Seventeen states have enacted broad anti-disclosure laws since 2018 that will further conceal the influence of dark money in politics based on model language first developed by the American Legislative Exchange Council (ALEC).
With very little fanfare, Arkansas Governor Sarah Huckabee Sanders signed a host of new legislation in April—including SB 473, a bill that prohibits union dues from being automatically deducted from public school teachers’ salaries.
Trump’s “judge whisperer” Leonard Leo, the Christian conservative largely responsible for moving the federal court system to the far right in the past decade, is deploying his powerful network to get a friend and former employee elected as Missouri’s next attorney general.
Even before the Justice Department announced the federal indictment of former President Trump last week, the super PAC for Charles Koch’s political operation, Americans for Prosperity Action (AFP Action), had spent $347,022 in May to discredit his presidential bid in 2024.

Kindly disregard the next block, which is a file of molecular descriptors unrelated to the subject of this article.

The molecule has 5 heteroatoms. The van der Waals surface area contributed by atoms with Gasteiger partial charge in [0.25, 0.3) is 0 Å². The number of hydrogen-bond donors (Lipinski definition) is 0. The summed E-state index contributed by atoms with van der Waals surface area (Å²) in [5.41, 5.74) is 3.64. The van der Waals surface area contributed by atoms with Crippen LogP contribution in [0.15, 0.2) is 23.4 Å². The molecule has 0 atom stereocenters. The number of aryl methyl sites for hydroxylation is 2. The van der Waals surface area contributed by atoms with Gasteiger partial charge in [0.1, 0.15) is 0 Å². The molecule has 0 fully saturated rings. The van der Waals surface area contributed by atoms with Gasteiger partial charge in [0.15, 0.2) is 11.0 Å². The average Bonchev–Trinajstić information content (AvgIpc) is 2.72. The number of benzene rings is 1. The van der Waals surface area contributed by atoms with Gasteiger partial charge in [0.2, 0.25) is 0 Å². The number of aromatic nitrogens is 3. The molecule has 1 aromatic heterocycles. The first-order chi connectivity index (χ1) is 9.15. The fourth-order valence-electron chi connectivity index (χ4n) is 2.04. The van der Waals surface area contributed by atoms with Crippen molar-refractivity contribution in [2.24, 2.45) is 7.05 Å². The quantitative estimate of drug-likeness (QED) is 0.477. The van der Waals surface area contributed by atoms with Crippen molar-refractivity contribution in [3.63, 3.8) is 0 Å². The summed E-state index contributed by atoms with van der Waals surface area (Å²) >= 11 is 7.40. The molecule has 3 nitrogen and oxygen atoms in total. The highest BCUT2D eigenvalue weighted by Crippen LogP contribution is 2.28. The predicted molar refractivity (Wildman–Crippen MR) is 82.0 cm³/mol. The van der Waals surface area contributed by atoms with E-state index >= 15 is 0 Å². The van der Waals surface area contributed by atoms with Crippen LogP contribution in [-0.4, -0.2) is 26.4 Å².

A decade-long push by Koch’s political and policy network to get more states to flatten or abolish income taxes is finally beginning to pay off, thanks to billions in federal Covid relief funds flowing to the states.
ALEC’s annual economic survey ranks states “rich” based on how closely states track the corporate pay-to-play group’s preferred tax and labor policies as opposed to actual quality of life factors such as wages, poverty rates, and access to healthcare.
Several Republican candidates jockeying to take on Trump in next year’s presidential primary have seized on the Right’s culture wars and defense of big oil. And they’re not alone.
After years of criticizing progressives for shareholder activism focused on social justice and environmental concerns, right-wing groups and ideologues are embracing the same strategy themselves.
In 2021, a fleet of 27 organizations controlled by Charles Koch and other Koch Industries executives spent a combined net total of $656.8 million on political and charitable causes.
An omnibus regulatory preemption bill in Texas—where versions are currently being considered in both the Senate and the House—would strip local governments of the ability to protect workers, consumers, and the environment.